Ait Ahmed broke with other leaders of the FLN and the Provisional Government of the Algerian Republic to form an opposition party, the Socialist Front Forces (FFS), in 1963. He had serious differences with other leaders within the FLN over the type of political system instituted during the post-colonial period of the 1960s.
He was imprisoned by the Algerian government in 1964 under threat of death. He escaped from prison and went into exile in Lausanne, Switzerland in 1966.
Nonetheless, he had returned to the country on numerous occasions but never came to terms with the FLN government which is backed by the military.
Ait Ahmed re-located to Algeria in 1989 after the FFS was legalized and stood as a candidate in presidential elections in 1999, but pulled out in the middle of the campaign arguing that the election process was structured in favor of Bouteflika. After the nullification of the election results of 1992 which seemed to have been in favor of the Islamic Salvation Front (FIS), Ait Ahmed went back into exile in Switzerland due to the serious security situation inside the country.
A civil war erupted after the 1992 political crisis which lasted for nearly a decade. A number of smaller Islamic-oriented opposition forces remain in conflict with the largely secular government in Algiers.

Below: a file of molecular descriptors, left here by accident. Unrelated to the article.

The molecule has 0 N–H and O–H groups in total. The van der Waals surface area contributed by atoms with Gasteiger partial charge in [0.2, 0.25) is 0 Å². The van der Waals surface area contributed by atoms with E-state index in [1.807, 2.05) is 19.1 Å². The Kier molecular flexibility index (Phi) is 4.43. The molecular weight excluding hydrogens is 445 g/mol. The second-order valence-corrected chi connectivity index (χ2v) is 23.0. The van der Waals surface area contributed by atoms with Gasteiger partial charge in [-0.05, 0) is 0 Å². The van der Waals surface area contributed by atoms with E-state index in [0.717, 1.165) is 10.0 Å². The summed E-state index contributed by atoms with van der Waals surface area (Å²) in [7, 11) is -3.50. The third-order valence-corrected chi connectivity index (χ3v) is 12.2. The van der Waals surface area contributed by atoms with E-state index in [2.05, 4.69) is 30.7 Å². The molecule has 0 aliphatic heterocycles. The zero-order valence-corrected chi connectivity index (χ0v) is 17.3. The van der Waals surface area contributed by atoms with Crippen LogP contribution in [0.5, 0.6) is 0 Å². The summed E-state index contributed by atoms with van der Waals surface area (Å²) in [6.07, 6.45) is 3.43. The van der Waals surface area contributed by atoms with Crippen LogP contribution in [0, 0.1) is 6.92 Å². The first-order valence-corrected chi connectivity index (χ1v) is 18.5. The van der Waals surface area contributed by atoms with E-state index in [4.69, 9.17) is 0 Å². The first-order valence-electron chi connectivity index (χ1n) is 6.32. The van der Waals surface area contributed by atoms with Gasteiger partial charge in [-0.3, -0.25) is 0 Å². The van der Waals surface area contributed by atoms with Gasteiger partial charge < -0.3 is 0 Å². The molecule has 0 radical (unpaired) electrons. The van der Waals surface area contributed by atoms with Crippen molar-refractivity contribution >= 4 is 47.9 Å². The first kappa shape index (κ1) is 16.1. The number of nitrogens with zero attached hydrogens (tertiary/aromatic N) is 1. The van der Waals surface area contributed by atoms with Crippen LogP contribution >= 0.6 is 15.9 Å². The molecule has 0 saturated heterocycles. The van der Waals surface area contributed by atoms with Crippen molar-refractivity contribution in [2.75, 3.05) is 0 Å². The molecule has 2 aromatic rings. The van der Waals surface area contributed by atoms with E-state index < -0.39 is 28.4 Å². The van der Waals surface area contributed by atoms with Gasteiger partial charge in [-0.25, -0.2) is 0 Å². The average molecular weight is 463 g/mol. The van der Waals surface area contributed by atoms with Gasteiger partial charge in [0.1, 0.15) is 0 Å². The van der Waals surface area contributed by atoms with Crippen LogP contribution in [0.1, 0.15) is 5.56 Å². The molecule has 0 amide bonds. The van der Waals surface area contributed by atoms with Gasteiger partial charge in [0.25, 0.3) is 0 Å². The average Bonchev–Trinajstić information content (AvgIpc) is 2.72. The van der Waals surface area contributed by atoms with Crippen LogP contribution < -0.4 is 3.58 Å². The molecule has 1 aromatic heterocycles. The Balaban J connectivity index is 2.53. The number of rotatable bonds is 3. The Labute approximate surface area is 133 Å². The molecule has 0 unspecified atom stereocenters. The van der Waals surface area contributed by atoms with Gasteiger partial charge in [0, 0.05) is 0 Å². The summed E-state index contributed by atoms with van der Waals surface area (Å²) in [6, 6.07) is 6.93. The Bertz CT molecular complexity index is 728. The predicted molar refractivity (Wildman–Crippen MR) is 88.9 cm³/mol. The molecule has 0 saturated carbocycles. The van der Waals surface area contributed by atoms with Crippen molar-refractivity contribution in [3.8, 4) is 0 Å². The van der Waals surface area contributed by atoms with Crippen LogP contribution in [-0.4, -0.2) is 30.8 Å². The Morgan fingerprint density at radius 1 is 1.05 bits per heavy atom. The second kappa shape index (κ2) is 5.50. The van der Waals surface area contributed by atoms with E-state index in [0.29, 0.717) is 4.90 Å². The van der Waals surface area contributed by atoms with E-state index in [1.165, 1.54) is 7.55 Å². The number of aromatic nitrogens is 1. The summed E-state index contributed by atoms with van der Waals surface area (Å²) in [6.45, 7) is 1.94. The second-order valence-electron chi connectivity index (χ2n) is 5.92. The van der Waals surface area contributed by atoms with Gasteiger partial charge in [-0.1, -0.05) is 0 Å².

According to an overview of the history of the FFS published by medea.be, it says “Participating for the first time in parliamentary elections, the FFS became the third most important political party during the December 1991 elections – after the FIS and the FLN, the former single party – and the leading party in the Berber regions. Its relative success is partially explained by its demands for a multilingual Algerian society where Berber and French would be recognized alongside Arabic.”
This same report continues noting how the party “Strongly condemned the interruption of the electoral process in January 1992 and the setting up of institutions controlled by the army, the FFS has always called for the re-establishment of the democratic process (it supports the principle of a proportional representation voting system which would bring the FIS back to its true electoral proportions).”